touch

touch is used to create new, empty files or update the timestamp of an existing file.

$ touch newFile.txt

will create a new, empty file named newFile.txt in the current directory. The other main use for touch, updating timestamps, can be achieved by:

$ touch existingFile.txt

As touch does not overwrite an existing file, touch here only updates the timestamp of a file. This is useful when trying to do something such as rerunning a makefile after having updated the makefile, but none of the files it operates on.

Generally, use:

$ touch [option(s)] [path(s)]

Useful Options / Examples

There are a number of useful options. For instance, -a changes only the access time while using -m changes only the file’s modification time. You can combine these options to get back to touch’s default behavior!

You can use the -r flag to reference another file’s access time and update another file to have those values.

The -B option rewinds a file’s timestamp a specified number of seconds. The -d flag sets the timestamp equal to a relatively free form string (E.g. Sun, 29 Feb 2016 13:24:31 or something like next Thursday) while the -t flag accepts a more rigid time format.

Situation

You want to update a file’s timestamp to rerun make after having edited the makefile, but don’t want to change any of the files the makefile executes on.

Solution

Simply run

touch [pathToMakefileDependency]

to update the timestamp of the file and then run the makefile again. It’s that easy!

Break it down

pathToMakefileDepenency is the path to one of the dependencies of the makefile. After running this command, the timestamp of the specified path will be updated to the current system time. As touch does not overwrite previously existing files, only the timestamp is updated here.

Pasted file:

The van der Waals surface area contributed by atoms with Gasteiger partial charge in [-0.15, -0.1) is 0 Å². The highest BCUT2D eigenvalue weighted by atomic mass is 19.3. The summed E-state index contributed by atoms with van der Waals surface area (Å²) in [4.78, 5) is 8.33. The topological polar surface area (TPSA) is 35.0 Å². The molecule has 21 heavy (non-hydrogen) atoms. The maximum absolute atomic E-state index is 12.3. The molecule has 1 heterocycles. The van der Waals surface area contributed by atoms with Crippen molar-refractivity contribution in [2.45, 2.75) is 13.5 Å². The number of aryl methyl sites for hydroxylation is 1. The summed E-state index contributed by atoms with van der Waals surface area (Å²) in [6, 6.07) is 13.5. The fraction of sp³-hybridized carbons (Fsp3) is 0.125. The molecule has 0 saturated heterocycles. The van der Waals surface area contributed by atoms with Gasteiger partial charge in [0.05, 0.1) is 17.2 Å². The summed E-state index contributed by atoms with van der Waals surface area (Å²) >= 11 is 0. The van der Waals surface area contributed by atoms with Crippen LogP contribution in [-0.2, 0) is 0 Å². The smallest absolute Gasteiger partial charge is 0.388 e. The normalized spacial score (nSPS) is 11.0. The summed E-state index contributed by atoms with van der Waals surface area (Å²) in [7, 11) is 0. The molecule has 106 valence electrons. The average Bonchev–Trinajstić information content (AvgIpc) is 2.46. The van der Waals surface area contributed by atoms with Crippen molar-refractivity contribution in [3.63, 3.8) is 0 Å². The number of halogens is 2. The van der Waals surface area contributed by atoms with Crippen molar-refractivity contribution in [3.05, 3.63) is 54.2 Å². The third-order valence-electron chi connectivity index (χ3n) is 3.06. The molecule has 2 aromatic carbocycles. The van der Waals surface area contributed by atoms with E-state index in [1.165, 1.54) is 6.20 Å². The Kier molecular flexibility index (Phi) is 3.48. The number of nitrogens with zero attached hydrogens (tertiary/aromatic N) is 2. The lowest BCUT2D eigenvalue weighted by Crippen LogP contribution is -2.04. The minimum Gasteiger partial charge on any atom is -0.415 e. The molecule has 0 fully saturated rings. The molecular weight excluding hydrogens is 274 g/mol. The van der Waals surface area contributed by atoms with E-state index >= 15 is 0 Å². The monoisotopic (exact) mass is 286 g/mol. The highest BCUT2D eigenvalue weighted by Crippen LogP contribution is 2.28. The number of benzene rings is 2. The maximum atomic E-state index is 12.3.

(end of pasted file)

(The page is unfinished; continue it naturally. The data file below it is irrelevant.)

Situation

You want to change the timestamp of a file bestFile.txt (for some reason) to next Saturday.

Solution

Use touch with its -d flag!!

$ touch -d 'Next Saturday' bestFile.txt

Catchy.

Break it down

The -d flag stands for date. This accepts a freeform string specifying the date to which the timestamp should be changed.

Next Saturday is the date string which is passed to touch via -d.

bestFile.txt is the file whose timestamp will be changed.

Running this entire command sets the timestamp of bestFile.txt to the date of next Saturday.

Situation

You want to create a number of new, empty files to upload to some web app which will then manipulate those files.

Solution

Use touch to create new, empty files!

$ touch newFile1.txt newFile2.txt newFile3.txt
Break it down

As these new files don’t yet exist in the current directory (assuming they don’t), touch simply creates new empty versions of them in the directory. It will create an empty newFile1.txt, newFile2.txt, and newFile3.txt.